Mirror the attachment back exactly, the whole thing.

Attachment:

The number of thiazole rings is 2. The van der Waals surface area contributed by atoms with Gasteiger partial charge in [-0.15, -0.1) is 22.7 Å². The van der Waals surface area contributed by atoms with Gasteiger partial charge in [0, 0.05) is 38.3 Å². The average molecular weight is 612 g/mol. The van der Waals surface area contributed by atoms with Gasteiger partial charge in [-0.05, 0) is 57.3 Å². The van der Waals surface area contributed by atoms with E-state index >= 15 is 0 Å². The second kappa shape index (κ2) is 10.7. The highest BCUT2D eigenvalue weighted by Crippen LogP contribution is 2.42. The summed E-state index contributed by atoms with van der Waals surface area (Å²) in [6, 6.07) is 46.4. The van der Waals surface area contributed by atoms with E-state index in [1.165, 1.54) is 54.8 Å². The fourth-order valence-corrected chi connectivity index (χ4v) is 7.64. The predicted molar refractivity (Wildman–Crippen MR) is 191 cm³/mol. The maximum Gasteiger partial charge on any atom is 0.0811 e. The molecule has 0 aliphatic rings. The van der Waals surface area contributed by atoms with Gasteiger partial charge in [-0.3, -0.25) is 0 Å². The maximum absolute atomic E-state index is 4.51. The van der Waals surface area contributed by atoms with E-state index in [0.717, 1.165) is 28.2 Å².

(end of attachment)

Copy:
The number of thiazole rings is 2. The van der Waals surface area contributed by atoms with Gasteiger partial charge in [-0.15, -0.1) is 22.7 Å². The van der Waals surface area contributed by atoms with Gasteiger partial charge in [0, 0.05) is 38.3 Å². The average molecular weight is 612 g/mol. The van der Waals surface area contributed by atoms with Gasteiger partial charge in [-0.05, 0) is 57.3 Å². The van der Waals surface area contributed by atoms with E-state index >= 15 is 0 Å². The second kappa shape index (κ2) is 10.7. The highest BCUT2D eigenvalue weighted by Crippen LogP contribution is 2.42. The summed E-state index contributed by atoms with van der Waals surface area (Å²) in [6, 6.07) is 46.4. The van der Waals surface area contributed by atoms with E-state index in [1.165, 1.54) is 54.8 Å². The fourth-order valence-corrected chi connectivity index (χ4v) is 7.64. The predicted molar refractivity (Wildman–Crippen MR) is 191 cm³/mol. The maximum Gasteiger partial charge on any atom is 0.0811 e. The molecule has 0 aliphatic rings. The van der Waals surface area contributed by atoms with Gasteiger partial charge in [-0.3, -0.25) is 0 Å². The maximum absolute atomic E-state index is 4.51. The van der Waals surface area contributed by atoms with E-state index in [0.717, 1.165) is 28.2 Å².